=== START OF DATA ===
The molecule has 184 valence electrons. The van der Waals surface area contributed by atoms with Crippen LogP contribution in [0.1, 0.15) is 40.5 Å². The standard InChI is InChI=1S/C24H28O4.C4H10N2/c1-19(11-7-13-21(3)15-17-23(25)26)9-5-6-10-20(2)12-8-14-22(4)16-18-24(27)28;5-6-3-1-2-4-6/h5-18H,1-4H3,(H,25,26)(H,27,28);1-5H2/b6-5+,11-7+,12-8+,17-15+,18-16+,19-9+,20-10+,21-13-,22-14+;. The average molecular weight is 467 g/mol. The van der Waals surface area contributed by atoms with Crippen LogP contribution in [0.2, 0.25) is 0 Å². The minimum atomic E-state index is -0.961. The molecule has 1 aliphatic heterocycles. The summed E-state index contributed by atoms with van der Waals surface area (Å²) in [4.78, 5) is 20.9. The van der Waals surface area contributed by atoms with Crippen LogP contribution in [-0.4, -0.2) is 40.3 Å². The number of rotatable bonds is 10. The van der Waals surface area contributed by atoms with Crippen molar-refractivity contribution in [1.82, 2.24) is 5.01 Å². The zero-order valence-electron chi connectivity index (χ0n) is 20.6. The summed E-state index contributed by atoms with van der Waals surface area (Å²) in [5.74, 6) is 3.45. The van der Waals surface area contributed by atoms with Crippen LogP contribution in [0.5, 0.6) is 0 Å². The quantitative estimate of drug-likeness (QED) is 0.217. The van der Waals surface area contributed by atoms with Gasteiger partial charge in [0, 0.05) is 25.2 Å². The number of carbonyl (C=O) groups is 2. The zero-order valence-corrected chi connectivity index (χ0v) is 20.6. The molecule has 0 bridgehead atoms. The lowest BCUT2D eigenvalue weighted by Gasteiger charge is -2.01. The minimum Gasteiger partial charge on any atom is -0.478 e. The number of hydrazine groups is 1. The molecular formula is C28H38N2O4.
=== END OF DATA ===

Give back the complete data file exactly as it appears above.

The molecule has 184 valence electrons. The van der Waals surface area contributed by atoms with Crippen LogP contribution in [0.1, 0.15) is 40.5 Å². The standard InChI is InChI=1S/C24H28O4.C4H10N2/c1-19(11-7-13-21(3)15-17-23(25)26)9-5-6-10-20(2)12-8-14-22(4)16-18-24(27)28;5-6-3-1-2-4-6/h5-18H,1-4H3,(H,25,26)(H,27,28);1-5H2/b6-5+,11-7+,12-8+,17-15+,18-16+,19-9+,20-10+,21-13-,22-14+;. The average molecular weight is 467 g/mol. The van der Waals surface area contributed by atoms with Crippen LogP contribution in [0.2, 0.25) is 0 Å². The minimum atomic E-state index is -0.961. The molecule has 1 aliphatic heterocycles. The summed E-state index contributed by atoms with van der Waals surface area (Å²) in [4.78, 5) is 20.9. The van der Waals surface area contributed by atoms with Crippen LogP contribution in [-0.4, -0.2) is 40.3 Å². The number of rotatable bonds is 10. The van der Waals surface area contributed by atoms with Crippen molar-refractivity contribution in [1.82, 2.24) is 5.01 Å². The zero-order valence-electron chi connectivity index (χ0n) is 20.6. The summed E-state index contributed by atoms with van der Waals surface area (Å²) in [5.74, 6) is 3.45. The van der Waals surface area contributed by atoms with Crippen LogP contribution in [0.5, 0.6) is 0 Å². The quantitative estimate of drug-likeness (QED) is 0.217. The van der Waals surface area contributed by atoms with Gasteiger partial charge in [0, 0.05) is 25.2 Å². The number of carbonyl (C=O) groups is 2. The zero-order valence-corrected chi connectivity index (χ0v) is 20.6. The molecule has 0 bridgehead atoms. The lowest BCUT2D eigenvalue weighted by Gasteiger charge is -2.01. The minimum Gasteiger partial charge on any atom is -0.478 e. The number of hydrazine groups is 1. The molecular formula is C28H38N2O4.